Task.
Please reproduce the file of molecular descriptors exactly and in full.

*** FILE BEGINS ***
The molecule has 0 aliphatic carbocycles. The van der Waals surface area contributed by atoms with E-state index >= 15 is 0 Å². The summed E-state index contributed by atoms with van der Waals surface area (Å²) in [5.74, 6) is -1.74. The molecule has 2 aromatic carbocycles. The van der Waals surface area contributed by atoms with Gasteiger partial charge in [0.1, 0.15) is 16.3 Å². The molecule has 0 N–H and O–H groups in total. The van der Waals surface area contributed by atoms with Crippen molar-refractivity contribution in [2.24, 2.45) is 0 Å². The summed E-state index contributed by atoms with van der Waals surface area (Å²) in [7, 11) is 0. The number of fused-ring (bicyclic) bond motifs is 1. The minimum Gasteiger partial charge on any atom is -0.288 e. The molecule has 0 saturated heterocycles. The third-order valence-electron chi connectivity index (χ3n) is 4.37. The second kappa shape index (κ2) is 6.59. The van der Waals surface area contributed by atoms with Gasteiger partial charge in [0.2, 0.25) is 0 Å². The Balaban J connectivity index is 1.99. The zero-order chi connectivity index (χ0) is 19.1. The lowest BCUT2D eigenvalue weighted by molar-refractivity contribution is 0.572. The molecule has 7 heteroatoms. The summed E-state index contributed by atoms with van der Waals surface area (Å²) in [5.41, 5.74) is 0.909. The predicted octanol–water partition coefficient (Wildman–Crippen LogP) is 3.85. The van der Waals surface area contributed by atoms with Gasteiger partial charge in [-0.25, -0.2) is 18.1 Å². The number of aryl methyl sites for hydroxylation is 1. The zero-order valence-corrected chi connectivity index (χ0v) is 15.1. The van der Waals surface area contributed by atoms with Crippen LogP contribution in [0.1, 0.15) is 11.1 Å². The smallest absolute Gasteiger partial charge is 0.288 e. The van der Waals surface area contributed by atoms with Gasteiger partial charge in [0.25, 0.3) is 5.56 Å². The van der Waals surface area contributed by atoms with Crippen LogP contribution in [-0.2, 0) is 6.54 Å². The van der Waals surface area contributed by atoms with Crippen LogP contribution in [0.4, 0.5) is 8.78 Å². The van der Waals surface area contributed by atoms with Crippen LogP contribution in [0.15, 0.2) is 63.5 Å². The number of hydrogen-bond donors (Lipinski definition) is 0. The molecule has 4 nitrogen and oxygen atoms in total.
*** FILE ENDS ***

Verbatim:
The molecule has 0 aliphatic carbocycles. The van der Waals surface area contributed by atoms with E-state index >= 15 is 0 Å². The summed E-state index contributed by atoms with van der Waals surface area (Å²) in [5.74, 6) is -1.74. The molecule has 2 aromatic carbocycles. The van der Waals surface area contributed by atoms with Gasteiger partial charge in [0.1, 0.15) is 16.3 Å². The molecule has 0 N–H and O–H groups in total. The van der Waals surface area contributed by atoms with Crippen molar-refractivity contribution in [2.24, 2.45) is 0 Å². The summed E-state index contributed by atoms with van der Waals surface area (Å²) in [7, 11) is 0. The number of fused-ring (bicyclic) bond motifs is 1. The minimum Gasteiger partial charge on any atom is -0.288 e. The molecule has 0 saturated heterocycles. The third-order valence-electron chi connectivity index (χ3n) is 4.37. The second kappa shape index (κ2) is 6.59. The van der Waals surface area contributed by atoms with Gasteiger partial charge in [0.2, 0.25) is 0 Å². The Balaban J connectivity index is 1.99. The zero-order chi connectivity index (χ0) is 19.1. The lowest BCUT2D eigenvalue weighted by molar-refractivity contribution is 0.572. The molecule has 7 heteroatoms. The summed E-state index contributed by atoms with van der Waals surface area (Å²) in [5.41, 5.74) is 0.909. The predicted octanol–water partition coefficient (Wildman–Crippen LogP) is 3.85. The van der Waals surface area contributed by atoms with Gasteiger partial charge in [-0.25, -0.2) is 18.1 Å². The number of aryl methyl sites for hydroxylation is 1. The zero-order valence-corrected chi connectivity index (χ0v) is 15.1. The van der Waals surface area contributed by atoms with Crippen LogP contribution in [0.1, 0.15) is 11.1 Å². The smallest absolute Gasteiger partial charge is 0.288 e. The van der Waals surface area contributed by atoms with Gasteiger partial charge in [0.25, 0.3) is 5.56 Å². The van der Waals surface area contributed by atoms with Crippen LogP contribution in [-0.2, 0) is 6.54 Å². The van der Waals surface area contributed by atoms with Crippen LogP contribution in [0.4, 0.5) is 8.78 Å². The van der Waals surface area contributed by atoms with Crippen LogP contribution in [0.15, 0.2) is 63.5 Å². The number of hydrogen-bond donors (Lipinski definition) is 0. The molecule has 4 nitrogen and oxygen atoms in total.